Chris and I showed up around 3:45 pm and upon arrival we were the only customers. Jim welcomed us to the establishment and proceeded to pour us roughly 2 oz tasters of each beer on tap (Brent was feeling under the weather and had gone home for the day). You couldn’t ask for better hospitality, and I enjoyed the experience of getting the descriptions of each beer straight from the brewer. It’s also worth pointing out that the first round of tasters comes free of charge. In a binary description of beer as a battle of light vs. dark, hoppy vs. malty, session ale vs. strong ale, all of the Zaftig beers we tried came down on the dark, malty and strong side of the fence. They had four beers on tap the day we visited [Editor’s Note: They also make an Imperial IPA called Two Cans which was not available on our visit but is presumably light (in color), hoppy and strong.]:
Shadowed Mistress (8.0% abv): According to Jim this beer doesn’t fit neatly into a style category, perhaps most appropriately being described as a strong ale. Its creation was something of a happy accident. They were intending to brew a big IPA and when the malt shipment arrived it contained darker malts than they had ordered. In the spirit of innovation they forged ahead with the beer anyway. Even though it has enough hops to top 100 IBUs, they don’t jump out of you because the big malt backbone hides them well.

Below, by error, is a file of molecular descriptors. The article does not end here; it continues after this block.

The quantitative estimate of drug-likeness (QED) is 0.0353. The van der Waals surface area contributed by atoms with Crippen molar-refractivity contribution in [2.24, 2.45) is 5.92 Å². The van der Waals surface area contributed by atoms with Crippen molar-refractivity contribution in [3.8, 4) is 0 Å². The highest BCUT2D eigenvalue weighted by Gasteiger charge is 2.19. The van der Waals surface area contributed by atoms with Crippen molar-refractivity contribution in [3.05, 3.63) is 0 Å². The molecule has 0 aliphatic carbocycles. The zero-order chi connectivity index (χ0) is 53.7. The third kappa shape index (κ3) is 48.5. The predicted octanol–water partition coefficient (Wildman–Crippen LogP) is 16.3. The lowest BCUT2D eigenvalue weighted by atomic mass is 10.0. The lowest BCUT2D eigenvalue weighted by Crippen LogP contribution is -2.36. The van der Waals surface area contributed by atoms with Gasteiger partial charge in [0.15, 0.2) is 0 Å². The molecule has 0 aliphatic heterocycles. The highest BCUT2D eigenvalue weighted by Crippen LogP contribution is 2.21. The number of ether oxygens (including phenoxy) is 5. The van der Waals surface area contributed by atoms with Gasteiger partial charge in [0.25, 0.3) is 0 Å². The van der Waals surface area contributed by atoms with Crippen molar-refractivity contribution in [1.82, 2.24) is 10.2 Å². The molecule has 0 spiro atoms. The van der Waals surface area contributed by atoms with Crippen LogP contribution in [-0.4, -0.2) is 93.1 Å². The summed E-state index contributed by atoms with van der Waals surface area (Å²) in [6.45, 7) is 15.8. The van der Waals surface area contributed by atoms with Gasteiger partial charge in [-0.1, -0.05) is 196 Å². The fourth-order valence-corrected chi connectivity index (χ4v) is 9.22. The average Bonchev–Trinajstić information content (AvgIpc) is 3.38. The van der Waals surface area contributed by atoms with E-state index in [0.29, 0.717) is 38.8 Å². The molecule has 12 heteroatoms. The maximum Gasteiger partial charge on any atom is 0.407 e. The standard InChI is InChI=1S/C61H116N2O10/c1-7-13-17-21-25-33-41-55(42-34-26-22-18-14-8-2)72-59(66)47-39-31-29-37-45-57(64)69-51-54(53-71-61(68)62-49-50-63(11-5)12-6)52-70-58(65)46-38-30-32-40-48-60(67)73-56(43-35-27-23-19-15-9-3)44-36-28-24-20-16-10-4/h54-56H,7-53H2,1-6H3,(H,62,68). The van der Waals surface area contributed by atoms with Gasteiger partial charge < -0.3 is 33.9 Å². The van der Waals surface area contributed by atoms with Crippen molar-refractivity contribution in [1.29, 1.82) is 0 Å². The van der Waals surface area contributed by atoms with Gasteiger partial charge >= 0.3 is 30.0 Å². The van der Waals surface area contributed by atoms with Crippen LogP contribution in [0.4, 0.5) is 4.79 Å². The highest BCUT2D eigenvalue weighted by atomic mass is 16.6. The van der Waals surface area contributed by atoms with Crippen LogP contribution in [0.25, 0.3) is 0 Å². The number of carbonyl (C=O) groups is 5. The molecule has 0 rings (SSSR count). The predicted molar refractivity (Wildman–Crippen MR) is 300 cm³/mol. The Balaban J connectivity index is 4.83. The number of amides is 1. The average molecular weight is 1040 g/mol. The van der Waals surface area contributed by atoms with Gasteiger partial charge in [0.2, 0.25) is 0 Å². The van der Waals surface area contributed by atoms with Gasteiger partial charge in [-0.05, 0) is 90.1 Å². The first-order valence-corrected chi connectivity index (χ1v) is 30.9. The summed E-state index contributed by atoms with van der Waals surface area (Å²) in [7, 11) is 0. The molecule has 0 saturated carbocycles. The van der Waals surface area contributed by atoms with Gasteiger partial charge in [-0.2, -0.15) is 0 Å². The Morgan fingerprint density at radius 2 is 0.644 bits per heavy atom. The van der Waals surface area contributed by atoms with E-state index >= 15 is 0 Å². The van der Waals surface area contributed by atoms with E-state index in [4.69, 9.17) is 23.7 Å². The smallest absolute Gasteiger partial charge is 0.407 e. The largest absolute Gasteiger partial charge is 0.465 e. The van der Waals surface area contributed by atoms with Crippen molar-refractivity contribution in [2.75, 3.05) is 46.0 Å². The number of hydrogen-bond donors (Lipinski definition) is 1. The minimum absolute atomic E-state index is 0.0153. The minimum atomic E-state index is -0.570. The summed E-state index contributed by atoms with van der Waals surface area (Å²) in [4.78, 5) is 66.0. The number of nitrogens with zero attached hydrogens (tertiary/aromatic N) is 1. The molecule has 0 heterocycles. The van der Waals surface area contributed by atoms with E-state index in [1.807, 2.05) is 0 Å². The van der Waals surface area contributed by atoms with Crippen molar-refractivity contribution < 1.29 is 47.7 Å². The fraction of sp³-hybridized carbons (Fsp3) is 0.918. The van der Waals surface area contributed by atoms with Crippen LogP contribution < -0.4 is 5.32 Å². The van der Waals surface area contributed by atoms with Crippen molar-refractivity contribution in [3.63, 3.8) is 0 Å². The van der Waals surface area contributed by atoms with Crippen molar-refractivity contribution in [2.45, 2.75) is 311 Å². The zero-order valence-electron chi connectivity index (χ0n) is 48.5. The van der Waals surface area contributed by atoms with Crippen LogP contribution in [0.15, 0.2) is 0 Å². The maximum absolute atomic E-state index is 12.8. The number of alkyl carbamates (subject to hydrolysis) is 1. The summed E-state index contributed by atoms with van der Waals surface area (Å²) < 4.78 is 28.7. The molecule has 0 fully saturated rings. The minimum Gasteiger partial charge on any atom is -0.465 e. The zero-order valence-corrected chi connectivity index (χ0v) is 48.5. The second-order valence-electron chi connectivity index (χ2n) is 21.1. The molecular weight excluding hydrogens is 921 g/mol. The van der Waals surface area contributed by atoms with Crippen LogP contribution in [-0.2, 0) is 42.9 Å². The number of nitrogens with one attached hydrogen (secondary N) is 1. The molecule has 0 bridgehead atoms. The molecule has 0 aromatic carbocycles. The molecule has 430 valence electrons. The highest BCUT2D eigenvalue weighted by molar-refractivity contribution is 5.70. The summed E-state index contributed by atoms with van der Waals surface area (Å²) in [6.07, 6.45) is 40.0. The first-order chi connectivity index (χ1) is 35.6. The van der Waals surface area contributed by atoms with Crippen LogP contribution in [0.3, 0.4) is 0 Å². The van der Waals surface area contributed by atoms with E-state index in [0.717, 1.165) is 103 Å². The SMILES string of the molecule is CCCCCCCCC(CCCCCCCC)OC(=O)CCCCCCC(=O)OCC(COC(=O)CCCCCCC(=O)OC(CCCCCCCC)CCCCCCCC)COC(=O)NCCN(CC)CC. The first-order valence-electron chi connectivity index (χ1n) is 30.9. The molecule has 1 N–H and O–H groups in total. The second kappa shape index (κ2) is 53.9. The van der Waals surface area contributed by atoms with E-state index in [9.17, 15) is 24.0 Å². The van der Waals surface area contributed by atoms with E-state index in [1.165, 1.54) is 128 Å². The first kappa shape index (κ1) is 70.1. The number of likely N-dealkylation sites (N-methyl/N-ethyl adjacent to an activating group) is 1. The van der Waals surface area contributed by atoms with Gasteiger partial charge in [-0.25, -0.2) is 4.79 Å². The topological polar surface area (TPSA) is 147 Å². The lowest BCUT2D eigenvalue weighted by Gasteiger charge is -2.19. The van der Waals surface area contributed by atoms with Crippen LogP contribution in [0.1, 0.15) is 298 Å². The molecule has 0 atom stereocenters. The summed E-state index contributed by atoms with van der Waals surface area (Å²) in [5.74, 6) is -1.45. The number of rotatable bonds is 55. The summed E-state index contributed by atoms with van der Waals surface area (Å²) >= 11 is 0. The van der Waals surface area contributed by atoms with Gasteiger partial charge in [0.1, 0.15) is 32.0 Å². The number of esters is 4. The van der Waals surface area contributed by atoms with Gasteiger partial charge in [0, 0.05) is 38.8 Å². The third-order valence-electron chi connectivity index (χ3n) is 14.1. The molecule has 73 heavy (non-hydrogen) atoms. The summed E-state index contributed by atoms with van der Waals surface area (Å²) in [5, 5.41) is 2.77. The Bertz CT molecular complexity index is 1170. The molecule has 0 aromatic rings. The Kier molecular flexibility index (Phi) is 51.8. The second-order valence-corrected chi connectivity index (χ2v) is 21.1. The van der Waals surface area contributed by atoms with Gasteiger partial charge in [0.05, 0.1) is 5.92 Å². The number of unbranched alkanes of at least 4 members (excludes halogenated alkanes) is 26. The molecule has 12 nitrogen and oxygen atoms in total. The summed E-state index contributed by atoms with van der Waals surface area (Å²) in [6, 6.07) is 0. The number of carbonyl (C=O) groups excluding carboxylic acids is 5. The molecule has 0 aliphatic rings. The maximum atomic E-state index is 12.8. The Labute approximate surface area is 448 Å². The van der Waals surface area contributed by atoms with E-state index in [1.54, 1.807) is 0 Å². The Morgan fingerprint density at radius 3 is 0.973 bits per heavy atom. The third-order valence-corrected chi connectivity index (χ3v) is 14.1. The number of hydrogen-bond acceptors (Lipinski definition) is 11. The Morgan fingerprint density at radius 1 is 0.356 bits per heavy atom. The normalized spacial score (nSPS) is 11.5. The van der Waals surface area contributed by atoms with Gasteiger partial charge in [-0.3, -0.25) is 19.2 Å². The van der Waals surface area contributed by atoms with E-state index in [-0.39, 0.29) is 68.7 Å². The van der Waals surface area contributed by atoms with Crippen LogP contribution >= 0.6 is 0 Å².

Heavy Hearted Amber (8.0% abv): Normally I think of Amber Ales as an entry point for non-craft beer drinkers to step outside of their normal comfort zone, but this is not your little sister’s amber ale. The malts bring notes of toffee and caramel while the hops add some bite and keep things from getting too sweet, making for a very drinkable beer, perhaps dangerously so for the 8.0% abv. Think of it as an amped up English-style pale ale. I had a full pint of this one and it left me wanting more.
Black Perle Stout (8.5% abv): Roasted malts bring the expected aromas and flavors of coffee and chocolate. It has a surprisingly hop-forward start, with a creamy, roasted malt finish that leaves some lingering burnt notes. This beer is what you would expect for an American Stout. The name comes from the use of Perle hops, a German hop known for its minty, spicy aroma. Both Mark and Hans opted for a pint of this beer.